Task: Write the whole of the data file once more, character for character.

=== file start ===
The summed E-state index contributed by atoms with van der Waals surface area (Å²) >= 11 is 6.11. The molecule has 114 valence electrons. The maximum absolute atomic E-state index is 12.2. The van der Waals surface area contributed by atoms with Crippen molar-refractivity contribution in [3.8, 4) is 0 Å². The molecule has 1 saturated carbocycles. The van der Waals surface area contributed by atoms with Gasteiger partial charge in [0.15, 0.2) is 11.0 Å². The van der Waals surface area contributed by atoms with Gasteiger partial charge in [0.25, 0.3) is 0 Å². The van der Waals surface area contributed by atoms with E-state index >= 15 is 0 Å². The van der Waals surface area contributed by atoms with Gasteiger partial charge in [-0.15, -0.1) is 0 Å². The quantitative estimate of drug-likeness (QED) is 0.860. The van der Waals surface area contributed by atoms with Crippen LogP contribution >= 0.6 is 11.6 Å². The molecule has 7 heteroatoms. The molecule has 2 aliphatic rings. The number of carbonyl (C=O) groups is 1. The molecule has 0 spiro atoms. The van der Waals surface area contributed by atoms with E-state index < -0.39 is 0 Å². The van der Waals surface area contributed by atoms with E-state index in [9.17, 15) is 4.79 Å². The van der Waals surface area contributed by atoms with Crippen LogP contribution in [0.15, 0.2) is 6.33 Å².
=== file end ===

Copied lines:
The summed E-state index contributed by atoms with van der Waals surface area (Å²) >= 11 is 6.11. The molecule has 114 valence electrons. The maximum absolute atomic E-state index is 12.2. The van der Waals surface area contributed by atoms with Crippen molar-refractivity contribution in [3.8, 4) is 0 Å². The molecule has 1 saturated carbocycles. The van der Waals surface area contributed by atoms with Gasteiger partial charge in [0.15, 0.2) is 11.0 Å². The van der Waals surface area contributed by atoms with Gasteiger partial charge in [0.25, 0.3) is 0 Å². The van der Waals surface area contributed by atoms with E-state index >= 15 is 0 Å². The van der Waals surface area contributed by atoms with Gasteiger partial charge in [-0.15, -0.1) is 0 Å². The quantitative estimate of drug-likeness (QED) is 0.860. The van der Waals surface area contributed by atoms with Crippen LogP contribution >= 0.6 is 11.6 Å². The molecule has 7 heteroatoms. The molecule has 2 aliphatic rings. The number of carbonyl (C=O) groups is 1. The molecule has 0 spiro atoms. The van der Waals surface area contributed by atoms with E-state index < -0.39 is 0 Å². The van der Waals surface area contributed by atoms with E-state index in [9.17, 15) is 4.79 Å². The van der Waals surface area contributed by atoms with Crippen LogP contribution in [0.15, 0.2) is 6.33 Å².